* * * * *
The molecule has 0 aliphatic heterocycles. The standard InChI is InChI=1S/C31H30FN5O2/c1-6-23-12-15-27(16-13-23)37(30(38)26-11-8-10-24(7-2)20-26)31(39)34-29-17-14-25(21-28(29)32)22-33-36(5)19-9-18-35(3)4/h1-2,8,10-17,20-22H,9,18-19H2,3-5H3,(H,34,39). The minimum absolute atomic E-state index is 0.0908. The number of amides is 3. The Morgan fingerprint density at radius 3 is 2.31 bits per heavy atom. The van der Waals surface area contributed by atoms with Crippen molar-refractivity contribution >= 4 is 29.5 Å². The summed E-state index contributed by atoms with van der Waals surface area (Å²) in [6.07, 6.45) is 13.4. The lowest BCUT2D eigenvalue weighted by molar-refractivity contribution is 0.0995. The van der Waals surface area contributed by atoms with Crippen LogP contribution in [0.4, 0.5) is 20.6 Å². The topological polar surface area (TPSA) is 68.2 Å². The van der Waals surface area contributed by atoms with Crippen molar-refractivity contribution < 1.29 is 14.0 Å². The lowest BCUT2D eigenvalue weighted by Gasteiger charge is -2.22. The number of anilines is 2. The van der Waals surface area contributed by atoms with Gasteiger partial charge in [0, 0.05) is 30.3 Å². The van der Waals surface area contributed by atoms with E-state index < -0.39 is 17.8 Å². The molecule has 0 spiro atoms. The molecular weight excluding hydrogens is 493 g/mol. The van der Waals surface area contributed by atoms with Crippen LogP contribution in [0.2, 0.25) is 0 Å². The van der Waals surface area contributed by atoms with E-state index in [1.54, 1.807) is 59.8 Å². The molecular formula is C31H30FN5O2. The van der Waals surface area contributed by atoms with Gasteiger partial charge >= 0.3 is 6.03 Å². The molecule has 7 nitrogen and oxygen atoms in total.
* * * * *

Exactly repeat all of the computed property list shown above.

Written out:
The molecule has 0 aliphatic heterocycles. The standard InChI is InChI=1S/C31H30FN5O2/c1-6-23-12-15-27(16-13-23)37(30(38)26-11-8-10-24(7-2)20-26)31(39)34-29-17-14-25(21-28(29)32)22-33-36(5)19-9-18-35(3)4/h1-2,8,10-17,20-22H,9,18-19H2,3-5H3,(H,34,39). The minimum absolute atomic E-state index is 0.0908. The number of amides is 3. The Morgan fingerprint density at radius 3 is 2.31 bits per heavy atom. The van der Waals surface area contributed by atoms with Crippen molar-refractivity contribution >= 4 is 29.5 Å². The summed E-state index contributed by atoms with van der Waals surface area (Å²) in [6.07, 6.45) is 13.4. The lowest BCUT2D eigenvalue weighted by molar-refractivity contribution is 0.0995. The van der Waals surface area contributed by atoms with Crippen LogP contribution in [0.4, 0.5) is 20.6 Å². The topological polar surface area (TPSA) is 68.2 Å². The van der Waals surface area contributed by atoms with Crippen molar-refractivity contribution < 1.29 is 14.0 Å². The lowest BCUT2D eigenvalue weighted by Gasteiger charge is -2.22. The number of anilines is 2. The van der Waals surface area contributed by atoms with Gasteiger partial charge in [0, 0.05) is 30.3 Å². The van der Waals surface area contributed by atoms with E-state index < -0.39 is 17.8 Å². The molecule has 0 spiro atoms. The molecular weight excluding hydrogens is 493 g/mol. The van der Waals surface area contributed by atoms with Crippen LogP contribution in [0.2, 0.25) is 0 Å². The van der Waals surface area contributed by atoms with E-state index in [1.54, 1.807) is 59.8 Å². The molecular formula is C31H30FN5O2. The van der Waals surface area contributed by atoms with Gasteiger partial charge >= 0.3 is 6.03 Å². The molecule has 7 nitrogen and oxygen atoms in total.